A perfect mix of suburbia and modern day for maximum attendence success

NF Roar Guru

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    With all the debate about the existence of suburban grounds and there relevancy for the NRL in the future I will throw in my two cents on the issue.

    When you consider the NRL is a 100+ year competition the fact is yet to crack a 20k average attendance is a embarrassment when it is arguably the top domestic rugby competition in the world.

    With all the history, culture and rivalries of the NRL, in particular in NSW, the attendance of the code should be higher than 20k already but complacency on the fans and administration side has hindered this process for a long time.

    Rugby league fans time and time again have come up with numerous excuses as to why they won’t show up at games.

    They like to sit at home and say that rugby league is a ‘TV sport’. This mindset is toxic in regards to attendance.

    If you really care about your team you show up to the ground, not stay on the couch. There’s also the numerous excuses about geographical and transport issues which can be easily sorted through planning days in advance, thus dismissing that excuse.

    On the administration side, the clubs have been too lazy relying on poker machine money and not caring about membership and attendances. This attitude has only changed recently, when the AFL set up a team in Gold Coast and Western Sydney.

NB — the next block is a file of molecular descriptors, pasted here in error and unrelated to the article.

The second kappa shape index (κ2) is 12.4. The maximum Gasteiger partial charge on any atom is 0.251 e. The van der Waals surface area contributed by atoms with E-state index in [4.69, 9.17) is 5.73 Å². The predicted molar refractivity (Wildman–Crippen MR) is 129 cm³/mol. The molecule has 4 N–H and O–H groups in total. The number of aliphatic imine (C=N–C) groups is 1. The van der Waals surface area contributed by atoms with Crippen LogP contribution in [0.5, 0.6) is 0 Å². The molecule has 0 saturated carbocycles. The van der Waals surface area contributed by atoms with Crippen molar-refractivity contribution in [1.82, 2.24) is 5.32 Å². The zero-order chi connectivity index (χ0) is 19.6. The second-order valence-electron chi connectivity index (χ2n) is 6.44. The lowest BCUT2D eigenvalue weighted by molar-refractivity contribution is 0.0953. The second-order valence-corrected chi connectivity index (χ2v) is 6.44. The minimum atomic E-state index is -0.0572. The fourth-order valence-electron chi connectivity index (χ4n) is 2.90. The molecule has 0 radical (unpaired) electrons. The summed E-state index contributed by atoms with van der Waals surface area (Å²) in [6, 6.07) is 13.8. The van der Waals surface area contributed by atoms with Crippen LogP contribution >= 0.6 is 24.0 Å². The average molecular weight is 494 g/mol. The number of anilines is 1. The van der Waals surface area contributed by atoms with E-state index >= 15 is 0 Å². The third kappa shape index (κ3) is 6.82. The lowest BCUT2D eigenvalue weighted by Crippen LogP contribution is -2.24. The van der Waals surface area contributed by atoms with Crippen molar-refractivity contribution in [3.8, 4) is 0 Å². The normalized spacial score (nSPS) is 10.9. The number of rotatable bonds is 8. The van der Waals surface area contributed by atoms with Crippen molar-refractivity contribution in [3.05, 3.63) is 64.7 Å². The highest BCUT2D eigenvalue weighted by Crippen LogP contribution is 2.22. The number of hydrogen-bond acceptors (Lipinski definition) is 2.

All rugby league clubs now finally realise the benefit of membership, something they should have known decades ago.

    Now for my solution on the suburban ground issue.

    There should be a mixture of suburban grounds and modern stadiums for each of the Sydney clubs.

    All the big derbies should be played at Allianz or ANZ. Preferably, Allianz as 25,000 in Allianz looks better than 35,000 in ANZ.

    The non-rival Sydney games and out-of town games should be played at the suburban grounds, as I doubt the likes of Cowboys or Storm in Sydney would draw a big crowd.

    Through this method the derbies would get the maximum crowds and the suburban grounds would still be packed when taking on the out-of town and non-rival Sydney teams.

    Overall, it’s time to move NRL into the modern day. It will require some kicking and screaming in some circles but in the end everyone will benefit once the perfect formula is found.

    It will require action from both the fans and administration to make this work, so provided both are proactive and passionate about it, it will be a success.